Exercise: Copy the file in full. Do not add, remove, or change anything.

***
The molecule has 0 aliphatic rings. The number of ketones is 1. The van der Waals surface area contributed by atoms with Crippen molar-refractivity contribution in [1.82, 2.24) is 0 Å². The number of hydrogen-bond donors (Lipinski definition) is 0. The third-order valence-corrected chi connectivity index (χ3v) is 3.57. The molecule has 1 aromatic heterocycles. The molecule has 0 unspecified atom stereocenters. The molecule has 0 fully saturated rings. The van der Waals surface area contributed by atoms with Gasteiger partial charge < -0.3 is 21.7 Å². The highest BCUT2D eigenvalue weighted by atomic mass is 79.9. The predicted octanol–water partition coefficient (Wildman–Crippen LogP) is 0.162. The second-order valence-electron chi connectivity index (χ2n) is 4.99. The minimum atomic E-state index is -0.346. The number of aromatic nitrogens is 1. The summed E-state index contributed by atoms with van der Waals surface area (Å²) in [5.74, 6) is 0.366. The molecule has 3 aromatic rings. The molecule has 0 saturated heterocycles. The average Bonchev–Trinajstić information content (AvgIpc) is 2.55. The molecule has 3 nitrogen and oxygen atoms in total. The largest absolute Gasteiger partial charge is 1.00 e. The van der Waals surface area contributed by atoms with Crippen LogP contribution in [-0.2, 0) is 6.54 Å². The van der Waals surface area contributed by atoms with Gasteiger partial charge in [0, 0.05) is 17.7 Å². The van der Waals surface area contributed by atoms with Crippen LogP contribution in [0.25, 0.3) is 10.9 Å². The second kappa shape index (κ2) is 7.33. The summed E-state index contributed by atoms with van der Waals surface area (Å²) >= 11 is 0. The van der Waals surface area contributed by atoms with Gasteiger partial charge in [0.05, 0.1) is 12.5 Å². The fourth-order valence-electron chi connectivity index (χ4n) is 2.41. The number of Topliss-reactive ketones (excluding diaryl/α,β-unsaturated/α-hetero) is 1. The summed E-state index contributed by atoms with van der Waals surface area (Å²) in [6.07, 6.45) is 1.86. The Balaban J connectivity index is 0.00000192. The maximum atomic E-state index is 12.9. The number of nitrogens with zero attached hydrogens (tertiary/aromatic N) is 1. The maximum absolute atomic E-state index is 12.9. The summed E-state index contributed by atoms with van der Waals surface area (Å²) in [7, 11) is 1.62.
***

The molecule has 0 aliphatic rings. The number of ketones is 1. The van der Waals surface area contributed by atoms with Crippen molar-refractivity contribution in [1.82, 2.24) is 0 Å². The number of hydrogen-bond donors (Lipinski definition) is 0. The third-order valence-corrected chi connectivity index (χ3v) is 3.57. The molecule has 1 aromatic heterocycles. The molecule has 0 unspecified atom stereocenters. The molecule has 0 fully saturated rings. The van der Waals surface area contributed by atoms with Gasteiger partial charge < -0.3 is 21.7 Å². The highest BCUT2D eigenvalue weighted by atomic mass is 79.9. The predicted octanol–water partition coefficient (Wildman–Crippen LogP) is 0.162. The second-order valence-electron chi connectivity index (χ2n) is 4.99. The minimum atomic E-state index is -0.346. The number of aromatic nitrogens is 1. The summed E-state index contributed by atoms with van der Waals surface area (Å²) in [5.74, 6) is 0.366. The molecule has 3 aromatic rings. The molecule has 0 saturated heterocycles. The average Bonchev–Trinajstić information content (AvgIpc) is 2.55. The molecule has 3 nitrogen and oxygen atoms in total. The largest absolute Gasteiger partial charge is 1.00 e. The van der Waals surface area contributed by atoms with Crippen LogP contribution in [-0.2, 0) is 6.54 Å². The van der Waals surface area contributed by atoms with Gasteiger partial charge in [0, 0.05) is 17.7 Å². The van der Waals surface area contributed by atoms with Crippen LogP contribution in [0.25, 0.3) is 10.9 Å². The second kappa shape index (κ2) is 7.33. The summed E-state index contributed by atoms with van der Waals surface area (Å²) >= 11 is 0. The van der Waals surface area contributed by atoms with Gasteiger partial charge in [0.05, 0.1) is 12.5 Å². The fourth-order valence-electron chi connectivity index (χ4n) is 2.41. The number of Topliss-reactive ketones (excluding diaryl/α,β-unsaturated/α-hetero) is 1. The summed E-state index contributed by atoms with van der Waals surface area (Å²) in [6.07, 6.45) is 1.86. The Balaban J connectivity index is 0.00000192. The maximum atomic E-state index is 12.9. The number of nitrogens with zero attached hydrogens (tertiary/aromatic N) is 1. The maximum absolute atomic E-state index is 12.9. The summed E-state index contributed by atoms with van der Waals surface area (Å²) in [7, 11) is 1.62.